If media in big cities can be skittish about Scientology, what sort of local media attention could Rathbun hope for in sleepy Ingleside on the Bay, Texas?
Well, we got an answer this week in a big way.
As we wrote earlier, the Ingleside Index reported this week that the small town's city council had unanimously supported Mayor Howard Gillespie to pass an ordinance that would require Scientology's goon squad to register as a film crew or pay a fine. It was largely a symbolic gesture, but one that Rathbun said he appreciated wholeheartedly.
And last night, the Corpus Christi Caller-Times showed that it wasn't going to let a big story in its backyard go unnoticed.
The Caller-Times is an E.W. Scripps daily whose previous claim to fame was breaking news of Vice President Dick Cheney shooting his friend in the face in 2006.
Caller-Times reporter Mark Collette's piece about Rathbun and the Scientologists filming him is lengthy and well-researched -- Collette even traveled to California to track down some of the goon squad members who had come from there to watch Rathbun's movements.
Collette's piece is very well done, but what we found most amusing was Scientology's constant refrain that they were renting property near Rathbun's house, filming him from a paddle boat in a canal, and getting in his face on his porch with cameras strapped to their foreheads because -- get this -- they're making a "documentary."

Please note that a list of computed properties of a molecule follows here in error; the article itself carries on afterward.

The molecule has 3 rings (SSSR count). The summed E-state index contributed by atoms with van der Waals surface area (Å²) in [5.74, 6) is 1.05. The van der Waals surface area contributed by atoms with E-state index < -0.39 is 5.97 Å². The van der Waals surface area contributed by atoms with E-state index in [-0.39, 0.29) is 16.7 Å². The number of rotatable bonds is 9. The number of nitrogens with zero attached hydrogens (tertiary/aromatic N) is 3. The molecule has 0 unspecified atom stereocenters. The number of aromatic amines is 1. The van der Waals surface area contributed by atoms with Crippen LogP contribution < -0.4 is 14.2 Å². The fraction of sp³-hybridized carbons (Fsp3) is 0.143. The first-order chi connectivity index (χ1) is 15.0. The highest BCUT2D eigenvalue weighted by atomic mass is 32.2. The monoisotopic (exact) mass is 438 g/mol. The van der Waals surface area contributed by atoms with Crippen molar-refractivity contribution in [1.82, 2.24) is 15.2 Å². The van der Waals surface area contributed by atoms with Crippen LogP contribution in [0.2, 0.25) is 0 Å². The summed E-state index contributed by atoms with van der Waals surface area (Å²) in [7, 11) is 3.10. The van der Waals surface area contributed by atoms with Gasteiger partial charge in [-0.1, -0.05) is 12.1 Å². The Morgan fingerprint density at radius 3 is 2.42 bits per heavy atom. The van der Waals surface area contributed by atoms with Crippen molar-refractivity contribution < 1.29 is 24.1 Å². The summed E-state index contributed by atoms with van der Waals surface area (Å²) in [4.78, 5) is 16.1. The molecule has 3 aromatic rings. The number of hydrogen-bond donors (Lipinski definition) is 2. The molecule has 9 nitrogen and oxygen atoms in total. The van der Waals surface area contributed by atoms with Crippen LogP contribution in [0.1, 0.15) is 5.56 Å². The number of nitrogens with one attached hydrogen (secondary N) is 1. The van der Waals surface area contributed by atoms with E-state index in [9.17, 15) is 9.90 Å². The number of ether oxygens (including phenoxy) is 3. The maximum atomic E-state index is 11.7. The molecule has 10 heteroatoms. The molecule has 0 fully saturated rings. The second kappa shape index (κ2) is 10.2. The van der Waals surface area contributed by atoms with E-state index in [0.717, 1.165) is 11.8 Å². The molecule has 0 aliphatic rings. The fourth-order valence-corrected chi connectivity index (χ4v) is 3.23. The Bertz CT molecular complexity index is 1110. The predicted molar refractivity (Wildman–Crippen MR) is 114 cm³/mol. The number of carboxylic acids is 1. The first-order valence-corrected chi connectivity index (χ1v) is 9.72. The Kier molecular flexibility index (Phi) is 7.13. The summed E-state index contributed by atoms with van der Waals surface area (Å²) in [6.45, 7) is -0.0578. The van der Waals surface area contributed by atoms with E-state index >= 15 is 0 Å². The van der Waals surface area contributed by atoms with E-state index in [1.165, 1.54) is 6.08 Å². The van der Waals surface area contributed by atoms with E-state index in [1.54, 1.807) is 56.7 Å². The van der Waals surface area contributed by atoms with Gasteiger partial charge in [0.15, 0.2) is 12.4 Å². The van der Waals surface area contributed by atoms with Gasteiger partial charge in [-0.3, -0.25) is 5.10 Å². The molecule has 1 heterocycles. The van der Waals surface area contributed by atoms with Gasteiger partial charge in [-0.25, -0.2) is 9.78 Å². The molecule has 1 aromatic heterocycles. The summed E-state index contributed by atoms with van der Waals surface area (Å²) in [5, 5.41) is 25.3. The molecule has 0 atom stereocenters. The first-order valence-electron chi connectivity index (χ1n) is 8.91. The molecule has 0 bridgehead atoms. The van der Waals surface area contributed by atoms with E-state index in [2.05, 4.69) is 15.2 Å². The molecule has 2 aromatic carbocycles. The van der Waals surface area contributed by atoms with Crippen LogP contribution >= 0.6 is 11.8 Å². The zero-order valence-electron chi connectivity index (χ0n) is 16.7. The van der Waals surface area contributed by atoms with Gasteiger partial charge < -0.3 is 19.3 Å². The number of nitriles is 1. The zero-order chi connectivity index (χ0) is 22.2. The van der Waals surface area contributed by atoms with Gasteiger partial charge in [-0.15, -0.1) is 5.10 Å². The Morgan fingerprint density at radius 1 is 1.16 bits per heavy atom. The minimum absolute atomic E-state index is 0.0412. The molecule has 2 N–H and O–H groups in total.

Well, we're certainly the first to agree that Rathbun is worthy of attention. But how much b-roll footage of the man puttering around his bayside home or munching in local eateries do you really need?
No, it's clear that Scientology is keeping an eye on Rathbun for more sinister reasons. And the best authority on that may be Rathbun himself, who for years was Miscavige's enforcer.
"I helped create the monster," he candidly told Collette. "The policy is to make life so uncomfortable that the person gives up or shuts up."
At least now, Rathbun knows that Corpus Christi's local media, as modest as it may be, is all eyes and ears.
Click here to see all recent Scientology coverage at the Voice